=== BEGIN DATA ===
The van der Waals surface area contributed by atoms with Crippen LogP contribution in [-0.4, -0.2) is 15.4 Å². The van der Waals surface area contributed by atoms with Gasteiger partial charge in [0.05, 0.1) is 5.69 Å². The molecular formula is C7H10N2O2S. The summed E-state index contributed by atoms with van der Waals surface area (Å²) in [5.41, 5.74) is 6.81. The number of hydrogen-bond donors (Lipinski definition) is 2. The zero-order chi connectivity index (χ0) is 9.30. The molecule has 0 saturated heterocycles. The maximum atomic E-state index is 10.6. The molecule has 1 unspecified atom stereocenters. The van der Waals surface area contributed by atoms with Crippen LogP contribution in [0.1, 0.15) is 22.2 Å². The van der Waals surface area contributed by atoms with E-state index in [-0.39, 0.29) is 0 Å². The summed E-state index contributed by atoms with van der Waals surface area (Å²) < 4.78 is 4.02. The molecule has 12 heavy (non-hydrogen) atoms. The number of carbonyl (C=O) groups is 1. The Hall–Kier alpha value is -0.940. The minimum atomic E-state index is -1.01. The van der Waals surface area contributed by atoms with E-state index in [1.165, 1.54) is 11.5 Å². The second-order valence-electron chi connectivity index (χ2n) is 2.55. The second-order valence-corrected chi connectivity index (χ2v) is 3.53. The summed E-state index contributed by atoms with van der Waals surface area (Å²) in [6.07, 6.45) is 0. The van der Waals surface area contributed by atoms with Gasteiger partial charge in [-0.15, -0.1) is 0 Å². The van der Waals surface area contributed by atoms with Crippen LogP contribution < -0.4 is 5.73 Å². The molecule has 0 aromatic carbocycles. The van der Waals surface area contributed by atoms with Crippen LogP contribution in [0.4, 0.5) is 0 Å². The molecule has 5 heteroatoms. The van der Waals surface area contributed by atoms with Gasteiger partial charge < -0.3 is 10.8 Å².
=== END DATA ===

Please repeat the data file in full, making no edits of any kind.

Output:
The van der Waals surface area contributed by atoms with Crippen LogP contribution in [-0.4, -0.2) is 15.4 Å². The van der Waals surface area contributed by atoms with Gasteiger partial charge in [0.05, 0.1) is 5.69 Å². The molecular formula is C7H10N2O2S. The summed E-state index contributed by atoms with van der Waals surface area (Å²) in [5.41, 5.74) is 6.81. The number of hydrogen-bond donors (Lipinski definition) is 2. The zero-order chi connectivity index (χ0) is 9.30. The molecule has 0 saturated heterocycles. The maximum atomic E-state index is 10.6. The molecule has 1 unspecified atom stereocenters. The van der Waals surface area contributed by atoms with Crippen LogP contribution in [0.1, 0.15) is 22.2 Å². The van der Waals surface area contributed by atoms with E-state index in [-0.39, 0.29) is 0 Å². The summed E-state index contributed by atoms with van der Waals surface area (Å²) < 4.78 is 4.02. The molecule has 12 heavy (non-hydrogen) atoms. The number of carbonyl (C=O) groups is 1. The Hall–Kier alpha value is -0.940. The minimum atomic E-state index is -1.01. The van der Waals surface area contributed by atoms with E-state index in [1.165, 1.54) is 11.5 Å². The second-order valence-electron chi connectivity index (χ2n) is 2.55. The second-order valence-corrected chi connectivity index (χ2v) is 3.53. The summed E-state index contributed by atoms with van der Waals surface area (Å²) in [6.07, 6.45) is 0. The van der Waals surface area contributed by atoms with Gasteiger partial charge in [-0.15, -0.1) is 0 Å². The van der Waals surface area contributed by atoms with Crippen LogP contribution < -0.4 is 5.73 Å². The molecule has 0 aromatic carbocycles. The van der Waals surface area contributed by atoms with Crippen LogP contribution in [0.4, 0.5) is 0 Å². The molecule has 5 heteroatoms. The van der Waals surface area contributed by atoms with Gasteiger partial charge < -0.3 is 10.8 Å².